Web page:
Open/Close Menu Start Strong...Finish Well
"Do you not know that those who run in a race all run, but only one receives the prize?
Run in such a way that you may win." » I Corinthians 9:24
haiti_unsplash

As a homeschooling mom of five daughters, I have always been keenly aware of the privilege and freedom we have in our country to be able to choose the best way we see fit to educate our children.

This has been made much more evident to my children and me in the past year and a half since I have been a compassionate entrepreneur with Trades of Hope.

Trades of Hope is a biblically based, mission-minded company based in Palm Coast, Florida. The goal of Trades of Hope is to “empower women out of poverty.” A very large part of this empowerment involves not only making sure basic needs are met, but also ensuring educational opportunities that will impact generations to come are provided.

In so much of our world, school is not free as it is here in the United States. If parents in the developing areas we partner with in the countries of India, Uganda, Haiti and others can only afford to send one child to school, they will choose to educate a son who is seen as one day having the potential to earn enough to care for his parents and other family members.

Heartbreaking Conditions Women and Children Face

Trades of Hope actively partners with organizations that make sure girls in particular have equal opportunity for education. Trades of Hope strives to provide educational opportunities for all children of participating artisans by following fair trade practices that ensure that a fair living wage is paid and that medical, education and safe working condition standards are met.

The following are some of the sad statistics Trades of Hope is working to overcome:

  • The average Guatemalan attends school for 5 1/2 years total. Around 70% of Guatemalan women are illiterate, and most leave school by the end of third grade.
  • In India, 56% of the female population is illiterate.
  • Haiti is the poorest nation in the Western Hemisphere, and its people are “food insecure.” Approximately 3,000,000 live on less than $1 per day, and most lack opportunity for education. Their plight is demonstrated clearly in this news broadcast: “Dirt Cookies.”

These are choices none of us can even imagine making!

And there are many more statistics and stories like these for nearly all of the 15 countries with which Trades of Hope partners.

How Trades of Hope Makes a Difference

Our Trades of Hope message emphasizes the hope that is given are situations like these. Being the literal hands and feet of Jesus in helping meet the most basic needs of people in desperate and oppressive circumstances opens the door to the Gospel message being lived out and shared.

In Uganda, Trades of Hope partners with Amazima ministries to support a feeding program for 1,200 children as well as a program to help pay educational expenses.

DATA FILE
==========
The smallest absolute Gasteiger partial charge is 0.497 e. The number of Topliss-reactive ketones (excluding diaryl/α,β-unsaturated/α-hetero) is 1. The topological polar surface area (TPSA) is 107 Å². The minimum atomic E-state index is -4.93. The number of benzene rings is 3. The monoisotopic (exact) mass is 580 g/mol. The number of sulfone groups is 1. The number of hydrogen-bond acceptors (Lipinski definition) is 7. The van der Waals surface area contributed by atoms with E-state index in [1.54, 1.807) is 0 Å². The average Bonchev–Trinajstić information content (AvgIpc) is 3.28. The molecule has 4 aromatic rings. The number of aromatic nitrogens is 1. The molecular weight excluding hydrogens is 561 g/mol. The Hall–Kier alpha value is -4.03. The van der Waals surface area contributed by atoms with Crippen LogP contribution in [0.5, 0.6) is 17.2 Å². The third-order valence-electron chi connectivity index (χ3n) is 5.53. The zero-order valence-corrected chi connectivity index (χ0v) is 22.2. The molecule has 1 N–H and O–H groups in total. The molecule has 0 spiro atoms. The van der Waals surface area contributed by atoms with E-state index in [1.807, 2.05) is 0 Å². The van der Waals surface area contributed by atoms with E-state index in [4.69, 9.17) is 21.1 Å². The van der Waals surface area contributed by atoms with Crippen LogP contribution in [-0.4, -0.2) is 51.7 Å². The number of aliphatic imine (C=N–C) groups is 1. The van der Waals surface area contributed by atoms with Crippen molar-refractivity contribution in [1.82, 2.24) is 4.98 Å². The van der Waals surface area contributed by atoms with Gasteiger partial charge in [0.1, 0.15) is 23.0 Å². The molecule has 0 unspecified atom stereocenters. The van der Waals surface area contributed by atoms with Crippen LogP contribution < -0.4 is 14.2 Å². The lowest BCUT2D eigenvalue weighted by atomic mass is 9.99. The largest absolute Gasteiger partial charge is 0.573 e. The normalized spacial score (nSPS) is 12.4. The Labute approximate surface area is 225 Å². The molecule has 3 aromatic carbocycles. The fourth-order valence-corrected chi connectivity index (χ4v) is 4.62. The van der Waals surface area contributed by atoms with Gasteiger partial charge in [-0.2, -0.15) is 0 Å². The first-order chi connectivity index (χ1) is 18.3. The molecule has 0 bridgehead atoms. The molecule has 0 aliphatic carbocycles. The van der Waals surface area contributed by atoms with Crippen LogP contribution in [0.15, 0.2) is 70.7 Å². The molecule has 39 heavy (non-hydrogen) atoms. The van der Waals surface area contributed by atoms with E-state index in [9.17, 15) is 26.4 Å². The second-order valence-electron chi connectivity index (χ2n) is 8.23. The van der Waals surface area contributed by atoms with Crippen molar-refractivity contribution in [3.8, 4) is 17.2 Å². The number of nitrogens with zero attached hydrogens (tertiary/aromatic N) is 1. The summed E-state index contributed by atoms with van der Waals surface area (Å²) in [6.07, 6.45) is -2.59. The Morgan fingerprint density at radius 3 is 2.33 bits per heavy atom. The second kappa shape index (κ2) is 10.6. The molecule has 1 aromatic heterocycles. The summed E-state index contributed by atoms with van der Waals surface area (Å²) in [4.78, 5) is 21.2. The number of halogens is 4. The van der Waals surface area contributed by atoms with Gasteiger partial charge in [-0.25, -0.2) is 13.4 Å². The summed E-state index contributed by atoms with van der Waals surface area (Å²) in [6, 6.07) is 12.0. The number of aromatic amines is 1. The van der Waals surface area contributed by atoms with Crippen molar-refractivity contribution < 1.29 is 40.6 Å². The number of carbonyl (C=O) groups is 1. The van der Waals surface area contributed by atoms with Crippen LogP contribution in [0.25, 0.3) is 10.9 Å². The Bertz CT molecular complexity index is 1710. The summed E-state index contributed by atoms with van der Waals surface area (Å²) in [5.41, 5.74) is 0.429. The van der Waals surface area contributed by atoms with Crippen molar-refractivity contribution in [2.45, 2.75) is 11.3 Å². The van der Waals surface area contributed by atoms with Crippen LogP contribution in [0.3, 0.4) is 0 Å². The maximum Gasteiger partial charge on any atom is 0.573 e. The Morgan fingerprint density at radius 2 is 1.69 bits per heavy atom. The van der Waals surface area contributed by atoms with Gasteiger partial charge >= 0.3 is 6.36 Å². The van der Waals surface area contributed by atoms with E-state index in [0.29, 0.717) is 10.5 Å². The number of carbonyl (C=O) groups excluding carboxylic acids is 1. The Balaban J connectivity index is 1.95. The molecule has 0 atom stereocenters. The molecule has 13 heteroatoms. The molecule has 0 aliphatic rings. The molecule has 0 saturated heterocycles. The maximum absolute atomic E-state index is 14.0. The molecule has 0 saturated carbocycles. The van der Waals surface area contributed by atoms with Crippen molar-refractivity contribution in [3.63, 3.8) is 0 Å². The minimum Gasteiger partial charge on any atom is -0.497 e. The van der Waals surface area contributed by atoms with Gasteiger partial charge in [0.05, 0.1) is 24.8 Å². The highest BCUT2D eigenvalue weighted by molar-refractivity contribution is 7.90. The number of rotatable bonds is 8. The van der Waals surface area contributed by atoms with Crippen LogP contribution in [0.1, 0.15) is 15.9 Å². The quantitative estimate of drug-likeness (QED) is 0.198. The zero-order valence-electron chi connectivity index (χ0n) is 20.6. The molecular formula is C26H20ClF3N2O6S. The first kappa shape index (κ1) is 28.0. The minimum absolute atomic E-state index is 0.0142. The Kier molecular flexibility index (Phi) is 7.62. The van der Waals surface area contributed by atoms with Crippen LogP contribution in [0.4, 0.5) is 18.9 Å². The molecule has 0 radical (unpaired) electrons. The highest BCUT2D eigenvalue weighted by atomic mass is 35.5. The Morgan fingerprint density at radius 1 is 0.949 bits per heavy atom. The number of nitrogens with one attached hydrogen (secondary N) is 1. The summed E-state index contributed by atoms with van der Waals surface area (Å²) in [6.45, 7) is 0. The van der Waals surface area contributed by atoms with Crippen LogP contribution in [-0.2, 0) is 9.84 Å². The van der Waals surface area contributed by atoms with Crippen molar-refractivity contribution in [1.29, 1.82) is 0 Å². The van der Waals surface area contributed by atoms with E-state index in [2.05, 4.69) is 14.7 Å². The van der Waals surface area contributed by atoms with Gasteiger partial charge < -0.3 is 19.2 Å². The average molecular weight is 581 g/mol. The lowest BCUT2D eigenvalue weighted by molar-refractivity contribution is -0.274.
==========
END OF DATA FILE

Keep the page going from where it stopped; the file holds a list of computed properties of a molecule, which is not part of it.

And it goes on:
The women of Guatemala are providing for their families, given the opportunity to attend school and learning basic principles that will help them move ahead in life. Young girls are receiving structured learning programs full of practical skills that enable them to become self-reliant and financially independent. These incredible artisans are treated with respect and are taught that they and their dreams have much value. We help create and sustain jobs, changing generations to come in Guatemala!

Trades of Hope is excited to partner with multiple groups all over India, groups that are committed to empowering women with a fair wage and a voice. Women are given the chance to work from home while they take care of their families. Not only do these groups provide their artisans education for their children, but many also receive health care and financial assistance. 

These groups are also committed to providing hope for those facing extreme discrimination as a result of their caste system. Those experiencing excommunication from their communities due to leprosy are given dignity and hope. They receive health care and a way to support themselves in a positive environment. These artisan groups offer the gift of sustainable business that not only affects one person, but also whole communities for generations to come! A look at how impactful this can be is here in a PBS documentary.

In Haiti, the Apparent Project and Papillon Enterprises allow artisans to have their children in a safe on-site child care facility while their parents create beautiful hand-crafted products nearby. This year, Trades of Hope is funding a primary school to be started for these artisan’s children as well.

Trades of Hope Is Doing It Right Here, Too!

Trades of Hope also has a unique partnership with adults with disabilities right here at home at our distribution center in Kissimmee, Florida. We partner here with the Opportunity Center, where we are told these differently abled adults enjoy learning about the various countries and artisan groups of the products they package and ship for us and are excited to be a part of such meaningful and fulfilling work.

Exploring this global worldview with my own children has been eye-opening and heart-expanding. We feel like we are on mission together every day from right here at home, learning about the needs we are helping to overcome in each of our artisans’ lives. Our daughters realize these children are just like them in many ways and want to give them the same opportunities and freedom that we enjoy in our country.

If you would like more information on Trades of Hope or any of our artisan groups, please feel free to contact me or see more at my Trades of Hope site mytradesofhope.com/karenredmond

In His ever present hope,

Karen Redmond, Trades of Hope Compassionate Entrepreneur

(678) 622-5591

[email protected]

© 2014 Finish Well Conference
Top
Follow us: